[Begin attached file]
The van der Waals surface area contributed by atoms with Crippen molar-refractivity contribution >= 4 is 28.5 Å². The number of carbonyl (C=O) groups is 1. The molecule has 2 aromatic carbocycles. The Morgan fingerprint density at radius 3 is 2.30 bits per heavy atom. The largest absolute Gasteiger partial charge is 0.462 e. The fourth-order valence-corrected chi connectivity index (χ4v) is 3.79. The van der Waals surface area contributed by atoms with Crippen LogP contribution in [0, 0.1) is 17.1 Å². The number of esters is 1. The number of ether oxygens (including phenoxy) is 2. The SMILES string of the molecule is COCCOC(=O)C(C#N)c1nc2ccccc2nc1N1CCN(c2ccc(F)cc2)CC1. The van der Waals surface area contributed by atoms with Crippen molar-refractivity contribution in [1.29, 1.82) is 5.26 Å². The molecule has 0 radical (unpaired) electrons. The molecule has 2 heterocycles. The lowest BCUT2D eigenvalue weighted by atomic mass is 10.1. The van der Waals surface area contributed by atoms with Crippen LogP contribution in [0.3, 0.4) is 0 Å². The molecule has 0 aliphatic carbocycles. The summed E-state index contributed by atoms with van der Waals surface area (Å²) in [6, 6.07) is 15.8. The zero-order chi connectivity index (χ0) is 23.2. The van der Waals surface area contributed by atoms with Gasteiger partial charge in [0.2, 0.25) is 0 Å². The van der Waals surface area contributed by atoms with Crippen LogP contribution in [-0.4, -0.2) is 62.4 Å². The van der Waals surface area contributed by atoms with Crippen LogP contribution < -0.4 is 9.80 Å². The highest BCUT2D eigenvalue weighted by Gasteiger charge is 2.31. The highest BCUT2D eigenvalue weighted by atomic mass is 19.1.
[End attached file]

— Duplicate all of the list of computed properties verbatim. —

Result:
The van der Waals surface area contributed by atoms with Crippen molar-refractivity contribution >= 4 is 28.5 Å². The number of carbonyl (C=O) groups is 1. The molecule has 2 aromatic carbocycles. The Morgan fingerprint density at radius 3 is 2.30 bits per heavy atom. The largest absolute Gasteiger partial charge is 0.462 e. The fourth-order valence-corrected chi connectivity index (χ4v) is 3.79. The van der Waals surface area contributed by atoms with Crippen LogP contribution in [0, 0.1) is 17.1 Å². The number of esters is 1. The number of ether oxygens (including phenoxy) is 2. The SMILES string of the molecule is COCCOC(=O)C(C#N)c1nc2ccccc2nc1N1CCN(c2ccc(F)cc2)CC1. The van der Waals surface area contributed by atoms with Crippen molar-refractivity contribution in [1.29, 1.82) is 5.26 Å². The molecule has 0 radical (unpaired) electrons. The molecule has 2 heterocycles. The lowest BCUT2D eigenvalue weighted by atomic mass is 10.1. The van der Waals surface area contributed by atoms with Crippen LogP contribution in [0.3, 0.4) is 0 Å². The molecule has 0 aliphatic carbocycles. The summed E-state index contributed by atoms with van der Waals surface area (Å²) in [6, 6.07) is 15.8. The zero-order chi connectivity index (χ0) is 23.2. The van der Waals surface area contributed by atoms with Gasteiger partial charge in [0.2, 0.25) is 0 Å². The van der Waals surface area contributed by atoms with Crippen LogP contribution in [-0.4, -0.2) is 62.4 Å². The van der Waals surface area contributed by atoms with Crippen LogP contribution < -0.4 is 9.80 Å². The highest BCUT2D eigenvalue weighted by Gasteiger charge is 2.31. The highest BCUT2D eigenvalue weighted by atomic mass is 19.1.